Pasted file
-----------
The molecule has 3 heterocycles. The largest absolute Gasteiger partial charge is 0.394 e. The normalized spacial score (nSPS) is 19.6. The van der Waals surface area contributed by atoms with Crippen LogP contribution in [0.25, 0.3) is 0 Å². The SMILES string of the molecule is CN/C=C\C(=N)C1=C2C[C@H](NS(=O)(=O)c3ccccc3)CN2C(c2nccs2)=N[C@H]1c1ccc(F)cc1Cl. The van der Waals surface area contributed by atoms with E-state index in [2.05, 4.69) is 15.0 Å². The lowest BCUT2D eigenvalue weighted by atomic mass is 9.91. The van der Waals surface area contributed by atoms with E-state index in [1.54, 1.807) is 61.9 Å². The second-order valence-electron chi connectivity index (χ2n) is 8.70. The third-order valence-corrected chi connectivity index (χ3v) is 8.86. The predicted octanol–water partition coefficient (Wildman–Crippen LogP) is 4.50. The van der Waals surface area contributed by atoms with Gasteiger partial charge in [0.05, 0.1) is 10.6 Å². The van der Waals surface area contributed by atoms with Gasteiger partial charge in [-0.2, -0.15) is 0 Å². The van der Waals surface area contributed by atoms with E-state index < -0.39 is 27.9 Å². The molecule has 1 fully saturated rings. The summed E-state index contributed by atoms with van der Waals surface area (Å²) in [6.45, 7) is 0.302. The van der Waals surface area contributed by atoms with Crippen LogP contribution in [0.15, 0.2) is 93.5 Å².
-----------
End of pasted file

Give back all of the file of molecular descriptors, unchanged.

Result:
The molecule has 3 heterocycles. The largest absolute Gasteiger partial charge is 0.394 e. The normalized spacial score (nSPS) is 19.6. The van der Waals surface area contributed by atoms with Crippen LogP contribution in [0.25, 0.3) is 0 Å². The SMILES string of the molecule is CN/C=C\C(=N)C1=C2C[C@H](NS(=O)(=O)c3ccccc3)CN2C(c2nccs2)=N[C@H]1c1ccc(F)cc1Cl. The van der Waals surface area contributed by atoms with E-state index in [2.05, 4.69) is 15.0 Å². The lowest BCUT2D eigenvalue weighted by atomic mass is 9.91. The van der Waals surface area contributed by atoms with E-state index in [1.54, 1.807) is 61.9 Å². The second-order valence-electron chi connectivity index (χ2n) is 8.70. The third-order valence-corrected chi connectivity index (χ3v) is 8.86. The predicted octanol–water partition coefficient (Wildman–Crippen LogP) is 4.50. The van der Waals surface area contributed by atoms with Gasteiger partial charge in [0.05, 0.1) is 10.6 Å². The van der Waals surface area contributed by atoms with Gasteiger partial charge in [-0.2, -0.15) is 0 Å². The van der Waals surface area contributed by atoms with E-state index < -0.39 is 27.9 Å². The molecule has 1 fully saturated rings. The summed E-state index contributed by atoms with van der Waals surface area (Å²) in [6.45, 7) is 0.302. The van der Waals surface area contributed by atoms with Crippen LogP contribution in [0.15, 0.2) is 93.5 Å².